But, in a sense, Prince did not die in Minnesota at all. Paisley Park was a magical, mysterious, magisterial land of his own creation — a land of strewn flower petals, stuffed rabbits and oversized furniture meant to indulge one man’s every artistic urge. Other studios — Abbey Road, Muscle Shoals, Lee “Scratch” Perry’s Black Ark — are known for their signature sounds and the artists who recorded at them. Paisley Park sounded as good as any, but in newspaper accounts, magazine profiles and tall tales, was known as the place where Prince could be Prince.
And Prince was very committed to being Prince.
He conceived of the idea of Paisley Park in 1983 while making “Purple Rain.” In 1987, the $10 million, 65,000 square foot campus — apparently named after the Prince song “Paisley Park” that includes the lyrics “Come 2 the park/And play with us/There aren’t any rules/In Paisley Park” — got its certificate of occupancy. On paper, it didn’t sound totally crazy: two recording studios, a soundstage, a rehearsal room, offices, tenant space, an underground parking garage and an outdoor basketball court, as the Chicago Tribune explained.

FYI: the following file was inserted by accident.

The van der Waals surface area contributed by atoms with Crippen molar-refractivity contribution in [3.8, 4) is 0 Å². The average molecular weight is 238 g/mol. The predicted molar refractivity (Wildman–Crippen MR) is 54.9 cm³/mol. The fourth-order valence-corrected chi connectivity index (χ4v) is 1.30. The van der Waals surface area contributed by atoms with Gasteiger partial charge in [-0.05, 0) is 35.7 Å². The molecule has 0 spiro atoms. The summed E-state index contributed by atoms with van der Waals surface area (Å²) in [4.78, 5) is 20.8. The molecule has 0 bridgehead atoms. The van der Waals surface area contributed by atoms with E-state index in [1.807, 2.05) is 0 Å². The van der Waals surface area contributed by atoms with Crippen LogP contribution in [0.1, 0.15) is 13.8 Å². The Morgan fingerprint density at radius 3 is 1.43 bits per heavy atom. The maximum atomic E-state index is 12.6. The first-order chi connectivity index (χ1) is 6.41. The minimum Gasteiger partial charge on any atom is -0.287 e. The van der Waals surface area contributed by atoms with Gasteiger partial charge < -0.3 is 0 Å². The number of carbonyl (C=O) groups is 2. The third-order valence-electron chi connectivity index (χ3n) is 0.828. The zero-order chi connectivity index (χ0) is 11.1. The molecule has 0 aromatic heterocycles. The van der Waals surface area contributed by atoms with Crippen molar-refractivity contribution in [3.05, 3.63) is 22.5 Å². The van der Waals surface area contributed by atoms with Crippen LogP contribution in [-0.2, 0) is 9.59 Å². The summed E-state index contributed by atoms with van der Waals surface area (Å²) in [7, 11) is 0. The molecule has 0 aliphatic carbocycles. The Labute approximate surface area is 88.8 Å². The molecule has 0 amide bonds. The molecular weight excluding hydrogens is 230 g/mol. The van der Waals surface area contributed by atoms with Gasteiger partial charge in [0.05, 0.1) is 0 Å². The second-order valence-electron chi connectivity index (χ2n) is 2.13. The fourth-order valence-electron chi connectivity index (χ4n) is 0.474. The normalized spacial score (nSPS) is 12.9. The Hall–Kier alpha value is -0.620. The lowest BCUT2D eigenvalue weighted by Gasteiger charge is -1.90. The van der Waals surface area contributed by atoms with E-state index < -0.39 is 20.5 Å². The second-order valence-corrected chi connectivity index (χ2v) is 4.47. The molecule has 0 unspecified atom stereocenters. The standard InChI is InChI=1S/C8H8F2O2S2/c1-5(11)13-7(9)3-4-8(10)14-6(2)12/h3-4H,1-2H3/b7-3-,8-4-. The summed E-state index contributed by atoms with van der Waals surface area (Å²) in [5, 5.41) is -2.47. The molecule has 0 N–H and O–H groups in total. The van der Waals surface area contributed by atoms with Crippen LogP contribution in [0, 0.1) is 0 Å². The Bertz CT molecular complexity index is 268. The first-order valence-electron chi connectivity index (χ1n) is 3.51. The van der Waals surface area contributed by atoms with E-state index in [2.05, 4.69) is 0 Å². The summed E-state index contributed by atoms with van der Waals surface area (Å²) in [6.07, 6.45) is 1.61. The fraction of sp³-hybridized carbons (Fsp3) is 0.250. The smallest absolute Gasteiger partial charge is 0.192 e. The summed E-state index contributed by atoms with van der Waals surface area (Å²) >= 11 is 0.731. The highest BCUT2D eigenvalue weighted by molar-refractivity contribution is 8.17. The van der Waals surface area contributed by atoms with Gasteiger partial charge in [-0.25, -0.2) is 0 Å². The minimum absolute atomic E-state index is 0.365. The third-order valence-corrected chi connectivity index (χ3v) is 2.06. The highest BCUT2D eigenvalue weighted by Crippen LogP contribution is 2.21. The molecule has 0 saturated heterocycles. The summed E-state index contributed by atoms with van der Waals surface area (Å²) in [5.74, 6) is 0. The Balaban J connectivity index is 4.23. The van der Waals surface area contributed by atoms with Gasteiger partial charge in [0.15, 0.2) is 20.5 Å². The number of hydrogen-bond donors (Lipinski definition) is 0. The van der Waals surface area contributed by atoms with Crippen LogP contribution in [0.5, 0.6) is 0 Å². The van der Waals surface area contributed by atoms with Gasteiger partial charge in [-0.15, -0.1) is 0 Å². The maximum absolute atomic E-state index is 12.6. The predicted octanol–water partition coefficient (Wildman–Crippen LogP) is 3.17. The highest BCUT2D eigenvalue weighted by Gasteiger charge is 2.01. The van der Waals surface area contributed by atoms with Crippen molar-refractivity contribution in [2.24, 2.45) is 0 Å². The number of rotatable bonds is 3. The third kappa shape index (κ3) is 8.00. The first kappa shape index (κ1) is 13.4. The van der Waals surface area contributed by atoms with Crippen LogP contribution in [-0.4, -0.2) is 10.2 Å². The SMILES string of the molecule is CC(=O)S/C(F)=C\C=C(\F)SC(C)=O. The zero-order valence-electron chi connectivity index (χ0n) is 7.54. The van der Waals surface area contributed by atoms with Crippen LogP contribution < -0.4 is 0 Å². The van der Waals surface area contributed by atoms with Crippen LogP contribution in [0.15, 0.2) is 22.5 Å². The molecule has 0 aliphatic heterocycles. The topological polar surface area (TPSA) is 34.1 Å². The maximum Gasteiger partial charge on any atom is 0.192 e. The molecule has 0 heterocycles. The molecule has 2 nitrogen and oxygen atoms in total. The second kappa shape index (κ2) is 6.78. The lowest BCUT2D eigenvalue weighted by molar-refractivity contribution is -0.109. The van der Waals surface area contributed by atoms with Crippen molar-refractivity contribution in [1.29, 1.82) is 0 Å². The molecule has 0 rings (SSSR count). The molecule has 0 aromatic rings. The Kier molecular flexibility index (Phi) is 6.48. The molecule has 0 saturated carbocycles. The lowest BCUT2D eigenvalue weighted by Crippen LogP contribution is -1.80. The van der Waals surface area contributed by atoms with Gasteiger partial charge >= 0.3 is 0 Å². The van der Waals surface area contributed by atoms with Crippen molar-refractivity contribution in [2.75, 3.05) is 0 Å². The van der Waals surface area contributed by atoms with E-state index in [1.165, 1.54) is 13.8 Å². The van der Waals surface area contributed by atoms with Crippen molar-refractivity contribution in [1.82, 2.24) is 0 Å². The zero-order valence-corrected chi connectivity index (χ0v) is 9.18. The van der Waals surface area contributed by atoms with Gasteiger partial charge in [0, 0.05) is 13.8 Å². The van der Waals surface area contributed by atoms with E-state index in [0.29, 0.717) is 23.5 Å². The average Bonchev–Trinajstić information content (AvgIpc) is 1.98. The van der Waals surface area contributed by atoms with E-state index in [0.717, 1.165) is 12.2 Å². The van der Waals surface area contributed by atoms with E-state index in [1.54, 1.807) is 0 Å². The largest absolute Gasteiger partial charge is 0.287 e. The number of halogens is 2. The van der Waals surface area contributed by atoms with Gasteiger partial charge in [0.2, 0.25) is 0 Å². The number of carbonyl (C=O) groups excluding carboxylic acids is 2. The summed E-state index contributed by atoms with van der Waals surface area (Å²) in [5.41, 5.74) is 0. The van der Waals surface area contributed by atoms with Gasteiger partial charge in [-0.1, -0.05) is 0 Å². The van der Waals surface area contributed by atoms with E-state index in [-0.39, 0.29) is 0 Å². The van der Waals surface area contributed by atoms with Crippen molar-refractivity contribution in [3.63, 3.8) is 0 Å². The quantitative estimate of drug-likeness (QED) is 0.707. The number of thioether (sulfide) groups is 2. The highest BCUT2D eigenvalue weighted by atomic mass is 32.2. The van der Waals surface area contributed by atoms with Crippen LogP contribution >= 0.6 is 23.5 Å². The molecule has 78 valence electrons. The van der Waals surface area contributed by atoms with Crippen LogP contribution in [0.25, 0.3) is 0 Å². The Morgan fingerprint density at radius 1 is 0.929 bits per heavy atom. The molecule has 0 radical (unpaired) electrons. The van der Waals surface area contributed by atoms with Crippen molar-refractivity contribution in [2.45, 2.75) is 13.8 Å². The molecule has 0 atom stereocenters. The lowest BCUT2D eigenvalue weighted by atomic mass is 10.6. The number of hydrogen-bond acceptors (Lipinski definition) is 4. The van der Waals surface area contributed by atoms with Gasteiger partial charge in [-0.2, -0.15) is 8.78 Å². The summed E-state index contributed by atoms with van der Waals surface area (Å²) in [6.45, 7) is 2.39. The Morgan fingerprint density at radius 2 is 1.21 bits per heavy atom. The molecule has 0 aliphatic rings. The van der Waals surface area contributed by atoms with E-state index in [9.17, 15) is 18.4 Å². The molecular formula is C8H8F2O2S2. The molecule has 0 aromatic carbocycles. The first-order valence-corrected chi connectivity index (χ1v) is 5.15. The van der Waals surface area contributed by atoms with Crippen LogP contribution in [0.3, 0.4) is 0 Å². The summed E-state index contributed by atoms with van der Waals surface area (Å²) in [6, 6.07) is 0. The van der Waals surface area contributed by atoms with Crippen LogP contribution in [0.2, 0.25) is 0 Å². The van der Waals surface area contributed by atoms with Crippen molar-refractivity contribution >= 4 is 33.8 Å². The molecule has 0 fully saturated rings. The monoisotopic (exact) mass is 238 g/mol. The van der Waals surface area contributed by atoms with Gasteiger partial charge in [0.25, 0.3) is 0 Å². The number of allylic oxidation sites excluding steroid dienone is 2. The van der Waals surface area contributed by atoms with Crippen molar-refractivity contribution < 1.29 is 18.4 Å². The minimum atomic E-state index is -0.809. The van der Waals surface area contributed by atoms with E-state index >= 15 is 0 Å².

“He built it as a production tool for himself and as a tool for the whole city and the whole area,” Richard Henriksen, the studio’s general manager, told the Tribune. “He wants it to be a catalyst for artists and production.” It was not a “personal playroom,” as the Tribune put it.
But … well, it sort of was. Descriptions of Paisley Park that emerged in the following years were unforgettable for anyone impressed by their office’s new copier.
“The room is a neo-psychedelic boudoir,” USA Today wrote of Prince’s office in 1991. “A peace sign is embedded in the door’s stained-glass panel, and a giant heart-shaped mirror hangs over a bed crowded with pillows. Another bed and a plush divan occupy distant corners. Harlequins and a stuffed rabbit are propped on shelves alongside videos and CDs.”